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Today's Stichomancy for Galileo Galilei

The first excerpt represents the element of Air. It speaks of mental influences and the process of thought, and is drawn from The Pupil by Henry James:

supreme quaintness was their success - as it appeared to him for a while at the time; since he had never seen a family so brilliantly equipped for failure. Wasn't it success to have kept him so hatefully long? Wasn't it success to have drawn him in that first morning at dejeuner, the Friday he came - it was enough to MAKE one superstitious - so that he utterly committed himself, and this not by calculation or on a signal, but from a happy instinct which made them, like a band of gipsies, work so neatly together? They amused him as much as if they had really been a band of gipsies. He was still young and had not seen much of the world - his English years had been properly arid; therefore the reversed conventions of the

The second excerpt represents the element of Fire. It speaks of emotional influences and base passions, and is drawn from Ivanhoe by Walter Scott:

the ground, as to leave a space for the victim whom they were destined to consume, to enter within the fatal circle, in order to be chained to the stake by the fetters which hung ready for that purpose. Beside this deadly apparatus stood four black slaves, whose colour and African features, then so little known in England, appalled the multitude, who gazed on them as on demons employed about their own diabolical exercises. These men stirred not, excepting now and then, under the direction of one who seemed their chief, to shift and replace the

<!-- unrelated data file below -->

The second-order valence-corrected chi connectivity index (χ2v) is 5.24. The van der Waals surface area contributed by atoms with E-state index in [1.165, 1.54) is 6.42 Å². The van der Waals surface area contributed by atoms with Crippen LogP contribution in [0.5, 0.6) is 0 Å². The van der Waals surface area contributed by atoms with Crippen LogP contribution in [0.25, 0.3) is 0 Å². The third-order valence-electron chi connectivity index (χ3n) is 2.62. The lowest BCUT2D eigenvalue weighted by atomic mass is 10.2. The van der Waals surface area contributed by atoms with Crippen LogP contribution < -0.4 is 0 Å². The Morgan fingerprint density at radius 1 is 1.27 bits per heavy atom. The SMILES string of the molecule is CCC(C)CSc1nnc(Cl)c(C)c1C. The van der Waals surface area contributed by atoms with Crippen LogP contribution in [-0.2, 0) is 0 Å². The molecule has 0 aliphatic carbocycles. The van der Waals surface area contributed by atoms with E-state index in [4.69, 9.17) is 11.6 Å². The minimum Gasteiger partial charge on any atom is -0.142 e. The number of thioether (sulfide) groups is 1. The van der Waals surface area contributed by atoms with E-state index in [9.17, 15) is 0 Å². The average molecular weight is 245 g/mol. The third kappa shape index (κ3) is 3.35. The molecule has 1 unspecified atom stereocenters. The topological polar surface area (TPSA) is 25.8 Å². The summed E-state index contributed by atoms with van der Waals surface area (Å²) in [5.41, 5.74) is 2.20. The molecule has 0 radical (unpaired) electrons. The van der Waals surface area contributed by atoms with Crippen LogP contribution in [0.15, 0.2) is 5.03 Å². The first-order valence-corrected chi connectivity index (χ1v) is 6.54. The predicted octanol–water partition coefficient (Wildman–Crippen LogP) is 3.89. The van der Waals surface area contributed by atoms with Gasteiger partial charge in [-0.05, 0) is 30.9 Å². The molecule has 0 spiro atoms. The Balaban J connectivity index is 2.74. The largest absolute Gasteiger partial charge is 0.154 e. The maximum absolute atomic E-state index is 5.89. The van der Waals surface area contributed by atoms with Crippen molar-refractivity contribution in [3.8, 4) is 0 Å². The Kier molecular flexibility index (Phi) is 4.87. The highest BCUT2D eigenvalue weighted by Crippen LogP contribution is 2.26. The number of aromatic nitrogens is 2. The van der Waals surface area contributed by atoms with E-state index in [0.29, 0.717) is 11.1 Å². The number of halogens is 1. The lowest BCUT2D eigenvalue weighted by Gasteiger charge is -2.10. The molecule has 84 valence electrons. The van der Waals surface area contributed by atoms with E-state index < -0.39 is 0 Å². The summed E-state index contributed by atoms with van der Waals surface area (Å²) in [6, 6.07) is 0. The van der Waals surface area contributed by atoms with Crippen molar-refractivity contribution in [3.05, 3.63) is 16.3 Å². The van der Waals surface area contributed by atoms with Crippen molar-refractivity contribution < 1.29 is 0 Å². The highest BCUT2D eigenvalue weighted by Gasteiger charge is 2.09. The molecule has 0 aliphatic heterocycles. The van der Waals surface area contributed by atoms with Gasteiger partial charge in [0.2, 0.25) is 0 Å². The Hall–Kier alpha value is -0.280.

Ivanhoe
The third excerpt represents the element of Water. It speaks of pure spiritual influences and feelings of love, and is drawn from The Road to Oz by L. Frank Baum:

around him.

"I'll make you one," said Johnny Dooit.

As he spoke, he knocked the ashes from his pipe and put it in his pocket. Then he unlocked the copper chest and lifted the lid, and Dorothy saw it was full of shining tools of all sorts and shapes.

Johnny Dooit moved quickly now--so quickly that they were astonished at the work he was able to accomplish. He had in his chest a tool for everything he wanted to do, and these must have been magic tools because they did their work so fast and so well.

The man hummed a little song as he worked, and Dorothy tried to listen to it. She thought the words were something like these:


The Road to Oz
The fourth excerpt represents the element of Earth. It speaks of physical influences and the impact of the unseen on the visible world, and is drawn from The Red Badge of Courage by Stephen Crane:

mud to proper thoroughfares. A river, amber- tinted in the shadow of its banks, purled at the army's feet; and at night, when the stream had become of a sorrowful blackness, one could see across it the red, eyelike gleam of hostile camp- fires set in the low brows of distant hills.

Once a certain tall soldier developed virtues and went resolutely to wash a shirt. He came flying back from a brook waving his garment bannerlike. He was swelled with a tale he had heard from a reliable friend, who had heard it


The Red Badge of Courage